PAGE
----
October: To Do in the Garden

By Gary Crispell, EMGV

Holy Hemerocallis!!  When did September happen?  I think I missed it!  I remember Labor Day and now it is October and that calendar doesn’t look any better than September’s.  I need to go back to work.  I don’t have time for retirement.

The Accidental Cottage Garden is preparing to go to bed (pun intended) for the winter.  There are several things still blooming, but not prolifically.  Well, the stonecrop (Hylotelephium “Herbstsfreude” ‘Autumn Joy’) (Somebody went way out of their way on that one.) is prolific, but all the rest are winding down.  Ther are Chinese chives (Allium tuberosum) which the bees totally obsess over, the crazy unidentified spreading chrysanthemum (Chrysanthemum whoknowsium),  gallardia (Gallardia pulchella), hardy ageratum (Eupatorium coelestinum), wand flower (Guarda lindheimeri) and an indominable balloon flower (Platycodon grandiflorus) which has bloomed on and off since May.  Oh, and I almost forgot the three ghosts (Spiritus hauntimaria cv plywood) that have sprouted with the able assistance of 6- and 7-year-old boys.

Calendar?  Oh, you came here for the calendar?  Well, if you insist, I’ll just have to include one.


You can still reseed/overseed/start from scratch tall fescue and bluegrass (not associated with IBMA) this month.  Keep the new seeds well hydrated util they become established.

Keep leaves from building up on newly (and oldly) seeded lawns.


October is essentially a fertilizer-free month unless you are setting out spring flowering bulbs (tulips, daffodils, crocus, etc.).  If that be the case then by all means add a little 10-10-10 or equivalent to the planting soil.  Put away any left-over fertilizer in a moisture free container.


Spring flowering bulbs and pansies can be planted this month.  Plant pansies as soon as possible to give them the best opportunity to get well established before it gets cold.  One caveat, however, members of the Odocoileus virginianus species will seek out and devour pansies whenever they can.  (That’s white-tailed deer for all of you non-zoology majors.)  Pansies (Viola tricolor) are favored nearly as much as hostas and azaleas.

Perhaps you have heard or read the Green Industry’s slogan, “Fall is for Planting”.  It is more than just a marketing gimmick.  Fall is the best time to plant nearly all landscape plants.  Planting in the fall gives the plant time to establish a healthy root system before the increasingly hot and dry NC summer arrives.

Peonies can be planted/transplanted now.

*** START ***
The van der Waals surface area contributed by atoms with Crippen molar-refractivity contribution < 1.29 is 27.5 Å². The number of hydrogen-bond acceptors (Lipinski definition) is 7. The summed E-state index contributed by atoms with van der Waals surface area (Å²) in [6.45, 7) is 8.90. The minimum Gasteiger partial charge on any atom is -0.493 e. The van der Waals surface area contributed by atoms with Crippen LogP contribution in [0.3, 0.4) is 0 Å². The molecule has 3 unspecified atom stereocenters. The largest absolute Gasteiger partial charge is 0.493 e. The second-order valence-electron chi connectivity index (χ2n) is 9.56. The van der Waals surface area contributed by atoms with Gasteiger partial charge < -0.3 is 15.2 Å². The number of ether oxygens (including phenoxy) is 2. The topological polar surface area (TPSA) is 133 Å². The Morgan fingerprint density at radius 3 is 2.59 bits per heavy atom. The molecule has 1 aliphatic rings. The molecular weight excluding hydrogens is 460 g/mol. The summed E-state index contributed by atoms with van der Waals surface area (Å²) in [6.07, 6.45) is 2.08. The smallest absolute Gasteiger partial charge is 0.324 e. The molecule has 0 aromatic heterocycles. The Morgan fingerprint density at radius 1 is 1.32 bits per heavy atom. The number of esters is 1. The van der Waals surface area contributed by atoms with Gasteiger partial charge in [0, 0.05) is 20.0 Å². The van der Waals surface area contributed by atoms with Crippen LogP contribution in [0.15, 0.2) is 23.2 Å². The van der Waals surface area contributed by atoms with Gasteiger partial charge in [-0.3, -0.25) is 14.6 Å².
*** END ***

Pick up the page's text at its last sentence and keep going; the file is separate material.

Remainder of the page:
If you are not planting a fall vegetable garden (The psychiatrist will see you now.) consider planting a nitrogen-fixing cover crop.  Red clover (Trifolium pratense) or winter rye grass (Lolium perenne) will work nicely.  Just ill them back into the soil come Spring to increase the nutritional and organic matter content of the soil.

Cold frame owners can plant their winter veggie garden in the frame for salad all season long.


Maybe.  If it frosts (Hey, anything is meteorologically possible in October in NC.) then you can finish cutting back your perennials that are done for the season. 

Leave the shrubs and trees alone until after a hard freeze.


This boat should have sailed last month unless you have a lace bug problem.  These persistent critters will be active (read—feeding) all winter long whenever the leaf temperature in sufficient as in when the sun is shining.  A horticultural oil will usually put a stop to their voraciousness as it will kill the adults and the eggs.


Be sure to keep moist any cuttings that you have started in the cold frame.


Take SOIL SAMPLES.  They are still FREE this month.  NCDOA charges for the analysis November through April.

Put all those leaves into the compost pile or till them into the garden.  They will breakdown faster if they are first shredded.

Give the bird feeders a thorough cleaning.  Then put them back out for the birds (and squirrels).

Dig and store (cool, dry) tender summer flowering bulbs (E.g.  gladioli, caladium, dahlia, etc.) before frost.

Do whatever it takes to get outside and enjoy what a great many people consider to be the best month of the year.  (Personally, I prefer July, but that’s just me.)  Play with your kids or grandkids or dog(s).  Go for a bicycle ride, hike a trail, paddle a stream or lake or just sit on the patio/deck and enjoy.  It can also be prime fire pit weather (meaning S’MORES).

Stay safe, y’all.  Get vaccinated.  Wear a mask.  It’s all a part of the “Do unto others” thing.

*Resources and Further Reading

Organic Lawn Care Guide

North Carolina Extension Gardener Handbook – Propagation

How to Prune Specific Plants

NC Extension Gardener Plant Toolbox (find your perfect plant or figure out what that unknown weed is!)